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Boston Magazine Skewers Self-Righteous Greenies

by Jake Mohan 


Tags: great writing, environment, opinion, editorial, essay, satire, humor, Boston, Joe Keohane,

bostonSome strains of environmentalism seem a little too much like fads, rife with inconsistency and hypocrisy. In “Greener Than Thou,” from the July issue of Boston magazine, Joe Keohane sets his crosshairs on his city’s sillier green initiatives and the smug satisfaction accompanying them. It’s a piece worth reading not just for his commenary on Boston’s environmental concerns, but for the wry manner in which he roasts his self-righteous subjects.

The tone is playful at first: Keohane gets off some irreverent shots at the culture surrounding an all-raw vegan restaurant—“all around me people talked earnestly about what they were eating, save for a troika of lesbians who talked about lesbianism for a while”—and pokes fun at the mayor’s repurposing of the city’s nickname, from Beantown to Greentown.

But Keohane also makes a good point about the guilt trips and competition that can infect green initiatives, with people striving to outdo each other’s ostentatious displays of eco-consciousness, then chastising those who fall short. “This is a city widely known (and reviled) for possessing an unapologetically liberal worldview generously varnished with moral vanity, so it stands to reason that an  issue like this—which hits on politics, the environment, and social justice, and allows us to brag—would be like catnip here.”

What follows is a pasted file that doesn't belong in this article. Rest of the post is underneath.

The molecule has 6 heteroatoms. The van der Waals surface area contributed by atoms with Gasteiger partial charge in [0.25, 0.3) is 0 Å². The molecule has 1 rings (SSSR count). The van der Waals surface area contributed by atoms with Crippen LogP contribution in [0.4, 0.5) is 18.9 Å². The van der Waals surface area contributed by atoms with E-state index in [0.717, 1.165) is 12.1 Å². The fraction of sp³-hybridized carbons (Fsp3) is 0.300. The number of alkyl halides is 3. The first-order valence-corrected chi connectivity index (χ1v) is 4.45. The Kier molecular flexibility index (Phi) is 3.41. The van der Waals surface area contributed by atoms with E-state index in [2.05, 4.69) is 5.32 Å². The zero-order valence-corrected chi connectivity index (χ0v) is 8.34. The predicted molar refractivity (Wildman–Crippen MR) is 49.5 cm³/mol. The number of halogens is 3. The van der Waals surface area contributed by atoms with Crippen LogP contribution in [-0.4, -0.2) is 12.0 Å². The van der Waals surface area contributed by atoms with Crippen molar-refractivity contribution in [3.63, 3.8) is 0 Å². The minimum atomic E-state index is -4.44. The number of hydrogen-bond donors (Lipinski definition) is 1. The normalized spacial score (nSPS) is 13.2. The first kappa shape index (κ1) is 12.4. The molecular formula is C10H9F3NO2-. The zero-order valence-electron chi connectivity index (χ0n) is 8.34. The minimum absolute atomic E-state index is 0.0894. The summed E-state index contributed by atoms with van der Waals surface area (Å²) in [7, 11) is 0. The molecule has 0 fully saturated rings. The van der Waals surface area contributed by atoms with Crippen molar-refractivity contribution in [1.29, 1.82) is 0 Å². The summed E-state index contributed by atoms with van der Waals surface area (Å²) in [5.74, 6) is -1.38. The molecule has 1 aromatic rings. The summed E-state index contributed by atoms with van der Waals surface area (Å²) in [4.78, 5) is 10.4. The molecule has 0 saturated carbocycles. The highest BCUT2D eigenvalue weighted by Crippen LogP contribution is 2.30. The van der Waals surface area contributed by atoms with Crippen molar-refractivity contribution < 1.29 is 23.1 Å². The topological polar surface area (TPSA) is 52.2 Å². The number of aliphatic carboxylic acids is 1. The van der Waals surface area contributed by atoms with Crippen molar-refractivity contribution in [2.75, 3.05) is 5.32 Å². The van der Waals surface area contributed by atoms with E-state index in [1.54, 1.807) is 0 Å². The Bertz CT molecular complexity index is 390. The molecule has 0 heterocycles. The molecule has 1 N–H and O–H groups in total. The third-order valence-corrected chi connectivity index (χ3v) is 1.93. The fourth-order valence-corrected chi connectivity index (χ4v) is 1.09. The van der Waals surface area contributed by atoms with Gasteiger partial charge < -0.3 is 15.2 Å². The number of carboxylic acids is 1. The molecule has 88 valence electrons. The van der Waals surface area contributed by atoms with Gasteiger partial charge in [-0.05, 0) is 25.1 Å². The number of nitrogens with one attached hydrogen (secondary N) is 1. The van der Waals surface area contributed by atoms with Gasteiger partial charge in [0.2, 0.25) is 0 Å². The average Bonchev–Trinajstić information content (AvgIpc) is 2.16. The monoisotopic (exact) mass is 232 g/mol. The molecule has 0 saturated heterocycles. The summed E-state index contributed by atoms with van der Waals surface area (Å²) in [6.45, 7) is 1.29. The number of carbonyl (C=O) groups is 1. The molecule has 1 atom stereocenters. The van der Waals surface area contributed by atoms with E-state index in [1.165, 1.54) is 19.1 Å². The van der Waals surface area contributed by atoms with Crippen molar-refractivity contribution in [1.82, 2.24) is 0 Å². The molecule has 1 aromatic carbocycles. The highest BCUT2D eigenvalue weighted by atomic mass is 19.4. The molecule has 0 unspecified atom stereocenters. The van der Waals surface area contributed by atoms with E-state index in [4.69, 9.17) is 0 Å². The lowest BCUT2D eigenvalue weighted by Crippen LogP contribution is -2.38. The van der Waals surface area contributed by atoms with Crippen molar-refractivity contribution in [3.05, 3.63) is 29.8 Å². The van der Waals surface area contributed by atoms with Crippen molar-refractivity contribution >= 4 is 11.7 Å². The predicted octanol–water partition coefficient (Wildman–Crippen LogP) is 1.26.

Keohane also draws a clever analogy between the Puritans and this wave of environmental zealots hectoring their fellow citizens into Total Green Compliance. Faced with such a shrill brand of environmentalism, it’s tempting to throw one’s hands up in defeat and toss that recyclable bottle into the trash. Which brings us to Keohane’s final words of advice: “Do what’s right, go green to the fullest, sure, but at least try to avoid doing it in a way that makes people hate you and, out of sheer spite, do the opposite of what you do.”

Image by Paul Keleher, licensed by Creative Commons.